Discover the Genetic Factors Related to Beard Thickness
Facial hair is our ultimate symbol of strength, virility and wisdom! We can all thank our beard genetics for those luscious forests on our face. While there are certainly products and incredible essential oils that can help us grow our beards – the diversity of our beard growth depends on genetics.
Men start to develop beards during their younger years while they’re coasting through puberty.
Most beards won’t fully develop and mature until their early to late twenties. The way that testosterone affects us and grows the beard is largely due to a number of genetic factors.
Scientists are slowly starting to figure out what determines beard variety, thickness and color.
Genes responsible for the beard
A recent study by Nature, took into account a wide and diverse mix of ancestry which included subjects that had European, African and Native American descent. These different groups gave them a larger sample size to determine hair & beard growth through the population. There were 18 genes that were discovered to relate to hair growth in some fashion.
For our purposes we care about these four that directly tie into beard growth: EDAR, LNX1, PREP, and FOXP2 – while these names might not mean a lot to you, they’re very relevant to scientists studying human beard genetics.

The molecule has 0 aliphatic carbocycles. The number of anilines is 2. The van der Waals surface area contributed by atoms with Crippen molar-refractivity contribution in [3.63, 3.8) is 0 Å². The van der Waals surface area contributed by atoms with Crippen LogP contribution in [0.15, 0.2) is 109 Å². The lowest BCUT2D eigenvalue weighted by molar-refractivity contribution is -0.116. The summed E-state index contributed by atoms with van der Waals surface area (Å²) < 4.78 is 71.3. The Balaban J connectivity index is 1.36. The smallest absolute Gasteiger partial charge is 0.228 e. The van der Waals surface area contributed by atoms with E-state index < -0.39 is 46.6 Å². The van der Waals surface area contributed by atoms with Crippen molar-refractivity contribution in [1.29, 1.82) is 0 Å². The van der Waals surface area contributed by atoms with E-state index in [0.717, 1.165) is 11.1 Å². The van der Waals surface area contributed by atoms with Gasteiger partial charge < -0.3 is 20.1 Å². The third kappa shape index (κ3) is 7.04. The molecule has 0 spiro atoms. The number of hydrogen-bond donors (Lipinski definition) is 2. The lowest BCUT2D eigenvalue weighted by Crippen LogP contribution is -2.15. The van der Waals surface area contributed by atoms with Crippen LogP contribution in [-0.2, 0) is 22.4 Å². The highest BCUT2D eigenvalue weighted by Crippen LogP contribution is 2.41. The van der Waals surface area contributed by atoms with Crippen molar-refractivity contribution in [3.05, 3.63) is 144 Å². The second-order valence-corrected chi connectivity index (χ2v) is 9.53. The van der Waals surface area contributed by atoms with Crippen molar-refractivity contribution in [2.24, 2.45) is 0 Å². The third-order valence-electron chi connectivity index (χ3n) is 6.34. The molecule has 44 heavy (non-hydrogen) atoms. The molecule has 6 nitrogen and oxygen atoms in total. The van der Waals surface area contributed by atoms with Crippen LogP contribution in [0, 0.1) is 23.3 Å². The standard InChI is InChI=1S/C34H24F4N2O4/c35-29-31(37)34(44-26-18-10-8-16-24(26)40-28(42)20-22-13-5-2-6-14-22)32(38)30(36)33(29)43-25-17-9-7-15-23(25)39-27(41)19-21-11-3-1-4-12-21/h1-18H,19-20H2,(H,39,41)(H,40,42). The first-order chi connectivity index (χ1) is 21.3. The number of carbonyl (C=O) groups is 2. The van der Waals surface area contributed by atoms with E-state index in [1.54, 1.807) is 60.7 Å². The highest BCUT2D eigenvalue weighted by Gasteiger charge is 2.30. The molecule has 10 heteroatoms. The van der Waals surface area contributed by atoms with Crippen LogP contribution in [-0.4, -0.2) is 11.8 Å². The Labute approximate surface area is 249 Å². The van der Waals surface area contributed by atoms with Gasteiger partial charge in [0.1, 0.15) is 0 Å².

EDAR controls beard thickness and hair shape. Many of these genes cross over and affect different parts of your hair like determining curliness, early onset baldness or even a unibrow!
For example, on the role of beard thickness and other parts of the body, the researchers had this to say about the EDAR gene function:
It is likely that EDAR function affects hair follicle density on most or all of the human body … but that on the head this effect is most readily apparent as variation in beard thickness.
Other Beard Genetic Variations
A lot of you guys might be wondering why your beard hair is a different color than your head hair. There are a number of genetic factors that account for different pigment structures. Some have yet to be discovered.
One of the more interesting mutations is red hair pigmentation by the gene MC1R. If you have two of these mutated genes you’ll have red hair all around. But in more rare cases when you only have one changed MC1R gene – you’ll have a red beard and can consider yourself a rare gem as you’re one of the 2% in the bearded population.
While you can’t change your genetics (at least not yet) we can thank our bearded roots for our glorious manes! Go ahead and give thanks to your dad or any other bearded relatives.